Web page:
KYIV (NYTIMES) - The Kremlin signalled on Wednesday (May 11) that it could annex the strategically important southern Ukrainian region of Kherson, as the occupying authorities said they would prepare a formal request to President Vladimir Putin to absorb their region into Russia.
A Kremlin spokesman, Dmitry Peskov, told reporters on Wednesday that "the residents of Kherson should decide" whether to join Russia, months after the city of Kherson, with a prewar population of about 290,000, became the first major city to fall to Russian forces after the invasion on Feb 24.
"Such fateful decisions must have absolutely clear legal grounds and standing - be completely legitimate just as it was in the case of Crimea," Peskov said, referring to the region that Russia illegally annexed from Ukraine in 2014, just hours after 97 per cent of voters there approved a referendum criticised as fraudulent.
Peskov, asked whether his statement that Kherson residents should decide their fate meant that Russia planned to hold a referendum there, said: "I said what I wanted to say. I said nothing about a referendum."
The effort to formally incorporate the region comes as Russian forces have stepped up repressive efforts in Kherson to quash its Ukrainian identity and to bring it firmly into Moscow's sphere of influence amid a flurry of protests by local residents.
Russian forces enforced a transition to the Russian rouble at the beginning of May and have raised Russian flags over government buildings, according to videos and photographs taken from the streets.
The Kherson region carries deep strategic significance: It is where the mighty Dnieper River flows into the Black Sea, and it is the source of a Soviet-era canal supplying water to Crimea.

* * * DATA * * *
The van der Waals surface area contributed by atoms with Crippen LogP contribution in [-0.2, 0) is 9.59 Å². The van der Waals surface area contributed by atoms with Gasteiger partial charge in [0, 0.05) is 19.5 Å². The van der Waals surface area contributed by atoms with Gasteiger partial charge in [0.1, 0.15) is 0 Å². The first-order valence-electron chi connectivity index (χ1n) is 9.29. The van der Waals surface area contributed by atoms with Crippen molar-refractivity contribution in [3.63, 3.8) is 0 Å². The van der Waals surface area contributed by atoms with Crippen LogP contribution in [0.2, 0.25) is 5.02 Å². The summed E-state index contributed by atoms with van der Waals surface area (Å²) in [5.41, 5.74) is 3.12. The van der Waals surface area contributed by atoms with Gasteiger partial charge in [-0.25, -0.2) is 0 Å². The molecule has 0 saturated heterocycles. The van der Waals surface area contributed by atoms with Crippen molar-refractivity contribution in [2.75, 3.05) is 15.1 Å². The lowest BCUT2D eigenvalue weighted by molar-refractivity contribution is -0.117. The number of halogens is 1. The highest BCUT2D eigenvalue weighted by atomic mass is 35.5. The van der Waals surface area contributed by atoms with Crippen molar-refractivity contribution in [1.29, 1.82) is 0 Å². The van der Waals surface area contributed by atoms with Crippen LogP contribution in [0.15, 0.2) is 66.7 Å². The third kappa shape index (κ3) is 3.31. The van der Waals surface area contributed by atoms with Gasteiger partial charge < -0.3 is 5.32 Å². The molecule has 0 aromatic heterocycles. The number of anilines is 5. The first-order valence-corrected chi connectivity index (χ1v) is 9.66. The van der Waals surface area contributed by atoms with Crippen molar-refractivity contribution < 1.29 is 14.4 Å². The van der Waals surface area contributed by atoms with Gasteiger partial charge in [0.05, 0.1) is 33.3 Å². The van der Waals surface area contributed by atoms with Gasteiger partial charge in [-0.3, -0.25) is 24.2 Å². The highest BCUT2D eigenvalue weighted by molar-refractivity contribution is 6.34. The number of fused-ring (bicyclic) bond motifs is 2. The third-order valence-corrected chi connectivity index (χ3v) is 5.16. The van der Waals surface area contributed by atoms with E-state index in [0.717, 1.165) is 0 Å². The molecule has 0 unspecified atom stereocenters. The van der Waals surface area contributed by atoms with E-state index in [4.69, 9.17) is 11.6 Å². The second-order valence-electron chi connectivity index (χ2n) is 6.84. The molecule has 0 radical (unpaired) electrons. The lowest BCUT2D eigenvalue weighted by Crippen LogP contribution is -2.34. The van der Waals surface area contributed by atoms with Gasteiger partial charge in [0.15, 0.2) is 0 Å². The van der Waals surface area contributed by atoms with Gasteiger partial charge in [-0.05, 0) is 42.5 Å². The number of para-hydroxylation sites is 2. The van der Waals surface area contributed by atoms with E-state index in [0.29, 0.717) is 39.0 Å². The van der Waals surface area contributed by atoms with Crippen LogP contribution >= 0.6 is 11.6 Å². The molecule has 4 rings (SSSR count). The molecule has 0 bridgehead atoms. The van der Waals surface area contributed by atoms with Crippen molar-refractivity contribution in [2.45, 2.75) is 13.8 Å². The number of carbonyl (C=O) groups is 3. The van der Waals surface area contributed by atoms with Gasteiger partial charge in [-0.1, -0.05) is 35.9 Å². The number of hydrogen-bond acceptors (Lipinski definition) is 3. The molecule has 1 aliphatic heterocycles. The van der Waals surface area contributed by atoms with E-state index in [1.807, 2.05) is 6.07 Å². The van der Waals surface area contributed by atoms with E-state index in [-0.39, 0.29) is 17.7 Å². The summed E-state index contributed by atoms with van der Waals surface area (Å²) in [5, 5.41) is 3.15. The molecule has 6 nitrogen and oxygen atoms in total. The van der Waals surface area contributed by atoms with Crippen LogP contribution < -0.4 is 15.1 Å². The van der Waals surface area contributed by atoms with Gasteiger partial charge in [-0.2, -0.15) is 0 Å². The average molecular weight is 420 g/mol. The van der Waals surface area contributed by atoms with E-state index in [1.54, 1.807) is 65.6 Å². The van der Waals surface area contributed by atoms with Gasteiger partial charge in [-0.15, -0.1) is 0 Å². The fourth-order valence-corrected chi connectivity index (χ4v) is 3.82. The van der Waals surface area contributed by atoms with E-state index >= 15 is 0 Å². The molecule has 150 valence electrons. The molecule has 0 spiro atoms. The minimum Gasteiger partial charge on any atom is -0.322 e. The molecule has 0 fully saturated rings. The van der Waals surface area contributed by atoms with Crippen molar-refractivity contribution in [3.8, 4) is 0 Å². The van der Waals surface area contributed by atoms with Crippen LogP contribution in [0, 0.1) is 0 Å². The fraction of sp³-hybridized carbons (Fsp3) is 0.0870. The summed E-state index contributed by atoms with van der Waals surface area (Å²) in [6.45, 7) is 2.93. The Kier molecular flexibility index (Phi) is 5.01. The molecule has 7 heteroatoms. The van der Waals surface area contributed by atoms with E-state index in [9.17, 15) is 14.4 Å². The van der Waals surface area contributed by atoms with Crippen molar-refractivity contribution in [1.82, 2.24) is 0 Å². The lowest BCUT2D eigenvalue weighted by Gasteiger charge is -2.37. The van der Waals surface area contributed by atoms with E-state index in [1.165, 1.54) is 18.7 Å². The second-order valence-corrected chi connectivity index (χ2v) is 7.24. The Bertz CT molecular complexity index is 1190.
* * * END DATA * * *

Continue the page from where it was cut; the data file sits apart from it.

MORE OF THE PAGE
The Kremlin's interest in the region shows that Russia's war aims extend well beyond Donbas, the eastern Ukrainian region where the Russian military has focused its ground offensive and where Putin falsely claimed Russian speakers were in need of protection.
Unlike the annexation of Crimea, the Kremlin appears to be laying the groundwork to take control of the Kherson region without even staging a referendum.
Kirill Stremousov, who was installed by Russian forces as deputy head of the Kherson region in April, said on Wednesday that the occupying "military-civilian administration" planned to call on Putin to declare their region part of Russia with the stroke of a pen.
"This will be one single decree based on the appeal of the leadership of the Kherson region to Russian President Vladimir Putin," Stremousov said in a news conference on Wednesday, according to the Russian state news agency Tass.
Stremousov also said in recent days that Kherson would "integrate with the Russian Federation as much as possible," and that residents would "have the right to obtain Russian citizenship and Russian passports."
Mykhailo Podolyak, an adviser to the Ukrainian president's chief of staff, dismissed the notion that Kherson's occupying authorities could request to join Russia, saying that the "invaders may ask to join even Mars or Jupiter."
"The Ukrainian army will liberate Kherson," he said on Twitter, "no matter what games with words they play."
Ukrainian President Volodymyr Zelensky has accused Russia of planning to hold a sham referendum in Kherson to bolster its illegitimate government, similar to the self-declared "people's republics" that Moscow-backed separatists established in the Donetsk and Luhansk regions of eastern Ukraine.
Michael Carpenter, the US ambassador to the Organisation for Security and Cooperation in Europe, warned this month that Russia planned to stage "sham" elections in Donetsk and Luhansk in mid-May, with a similar referendum in Kherson to follow.
"This is straight out of the Kremlin's playbook," Carpenter told reporters at the State Department.
The Russian takeover of Kherson has been met with widespread resistance and street protests from local residents. Some residents have been compelled to flee to nearby Ukrainian-held cities, like Odesa and Kryvyi Rih. The regional governor, Hennadii Lahuta, estimated on Tuesday that nearly half of the population had left since March.
Accounts from witnesses who have managed to leave Kherson describe an increasingly repressive environment, where Russian soldiers are ubiquitous in shops and on street corners, checking phones and abducting journalists, community leaders, local council members and activists.